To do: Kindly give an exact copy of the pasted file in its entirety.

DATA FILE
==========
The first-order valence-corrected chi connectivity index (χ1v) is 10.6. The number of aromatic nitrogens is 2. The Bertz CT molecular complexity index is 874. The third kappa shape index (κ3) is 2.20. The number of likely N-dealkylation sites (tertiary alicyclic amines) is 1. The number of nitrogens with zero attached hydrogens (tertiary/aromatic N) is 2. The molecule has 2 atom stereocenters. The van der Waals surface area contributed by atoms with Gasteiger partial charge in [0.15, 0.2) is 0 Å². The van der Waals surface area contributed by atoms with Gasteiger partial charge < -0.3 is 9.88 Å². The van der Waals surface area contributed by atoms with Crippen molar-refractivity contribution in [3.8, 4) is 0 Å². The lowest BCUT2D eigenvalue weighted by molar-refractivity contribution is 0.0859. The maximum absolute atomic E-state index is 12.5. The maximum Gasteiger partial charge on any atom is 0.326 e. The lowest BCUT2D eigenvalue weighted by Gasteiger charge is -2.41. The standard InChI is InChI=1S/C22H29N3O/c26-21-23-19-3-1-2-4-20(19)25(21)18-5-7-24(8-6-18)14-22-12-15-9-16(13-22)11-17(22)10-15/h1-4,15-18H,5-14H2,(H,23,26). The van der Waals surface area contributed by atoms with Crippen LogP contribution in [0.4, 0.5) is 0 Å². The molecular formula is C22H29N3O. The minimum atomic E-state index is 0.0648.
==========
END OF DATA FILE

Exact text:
The first-order valence-corrected chi connectivity index (χ1v) is 10.6. The number of aromatic nitrogens is 2. The Bertz CT molecular complexity index is 874. The third kappa shape index (κ3) is 2.20. The number of likely N-dealkylation sites (tertiary alicyclic amines) is 1. The number of nitrogens with zero attached hydrogens (tertiary/aromatic N) is 2. The molecule has 2 atom stereocenters. The van der Waals surface area contributed by atoms with Gasteiger partial charge in [0.15, 0.2) is 0 Å². The van der Waals surface area contributed by atoms with Gasteiger partial charge < -0.3 is 9.88 Å². The van der Waals surface area contributed by atoms with Crippen molar-refractivity contribution in [3.8, 4) is 0 Å². The lowest BCUT2D eigenvalue weighted by molar-refractivity contribution is 0.0859. The maximum absolute atomic E-state index is 12.5. The maximum Gasteiger partial charge on any atom is 0.326 e. The lowest BCUT2D eigenvalue weighted by Gasteiger charge is -2.41. The standard InChI is InChI=1S/C22H29N3O/c26-21-23-19-3-1-2-4-20(19)25(21)18-5-7-24(8-6-18)14-22-12-15-9-16(13-22)11-17(22)10-15/h1-4,15-18H,5-14H2,(H,23,26). The van der Waals surface area contributed by atoms with Crippen LogP contribution in [0.4, 0.5) is 0 Å². The molecular formula is C22H29N3O. The minimum atomic E-state index is 0.0648.